An Absolute: Pre-Owned Cars for Teens

There are a few absolutes in the world today, and you know some of them: death, taxes, your air conditioning goes out on the first hot day of the year. Those things are guaranteed. There is one more absolute if you have children: they grow up and learn to drive a car. Some become good drivers, some not so good, but the absolute is they are going to have an accident. Either they run into something or someone or someone does the same to them. More than likely it is going to be something minor, but it will happen.
So, the question for parents is, how do you not buy a pre-owned car?
It is common knowledge that new cars lose up to 30% of their value when they are driven off of the lot. Add to that a 16 or 17 year-old careening around the neighborhood and that new car you bought is now a liability.
The best route for a parent is a quality, pre-owned car. Parents have to take into account a number of factors when purchasing a pre-owned vehicle.
New drivers should stay away from high horsepower. Horsepower in the hands of a teen is just too tempting. At the same time, bigger and heavier is better. Stay away from mini and small cars-although small SUV’s are a good buy since they have the weight of a mid-size.
After purchasing the vehicle, the next hurdle parents and teens have to face is the insurance. The term “sticker-shock” fits here nicely. Given the number of accidents teens have, you can understand why the insurance premiums are so high. Of course you know that insuring an $11,000 pre-owned car is going to be less than a new $25,000 car. Some car salesmen will make the point that newer cars have better safety features and anti-theft devices, but it will still cost more to insure the new car.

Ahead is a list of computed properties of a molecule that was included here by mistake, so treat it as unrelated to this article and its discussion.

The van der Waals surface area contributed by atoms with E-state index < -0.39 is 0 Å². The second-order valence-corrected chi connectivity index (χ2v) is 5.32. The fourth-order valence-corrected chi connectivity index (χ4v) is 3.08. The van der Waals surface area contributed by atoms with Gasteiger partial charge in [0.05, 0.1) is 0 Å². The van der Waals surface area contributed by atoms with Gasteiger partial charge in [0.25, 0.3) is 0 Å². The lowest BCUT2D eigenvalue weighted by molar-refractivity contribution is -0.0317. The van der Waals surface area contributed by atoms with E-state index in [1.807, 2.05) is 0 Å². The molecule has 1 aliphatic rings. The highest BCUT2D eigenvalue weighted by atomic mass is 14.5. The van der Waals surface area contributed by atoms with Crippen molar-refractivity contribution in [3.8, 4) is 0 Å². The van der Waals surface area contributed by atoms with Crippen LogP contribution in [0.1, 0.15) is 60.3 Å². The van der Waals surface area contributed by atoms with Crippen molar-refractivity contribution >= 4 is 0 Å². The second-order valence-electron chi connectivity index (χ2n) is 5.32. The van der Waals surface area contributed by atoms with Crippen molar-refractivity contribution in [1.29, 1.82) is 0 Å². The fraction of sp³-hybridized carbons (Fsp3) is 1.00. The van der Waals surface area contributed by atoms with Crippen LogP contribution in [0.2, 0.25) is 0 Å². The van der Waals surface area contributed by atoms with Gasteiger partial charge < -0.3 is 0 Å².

Some pre-owned cars hold their value more than others, and a first impression goes a long way. More than likely your teen’s car will have a place in the driveway. There, it is subject to rain, snow, dust, and the sun’s UV rays. It wouldn’t be prudent to subject a new car to those factors. Drive by any college or high school campus and take note of the new cars in the parking lots, totally unprotected and losing value by the minute. A pre-owned car for your teen is subject to the same, but it is losing much less value.
Keep that one absolute in mind when considering a car for your new driver. Buy quality pre-owned and save yourself some money.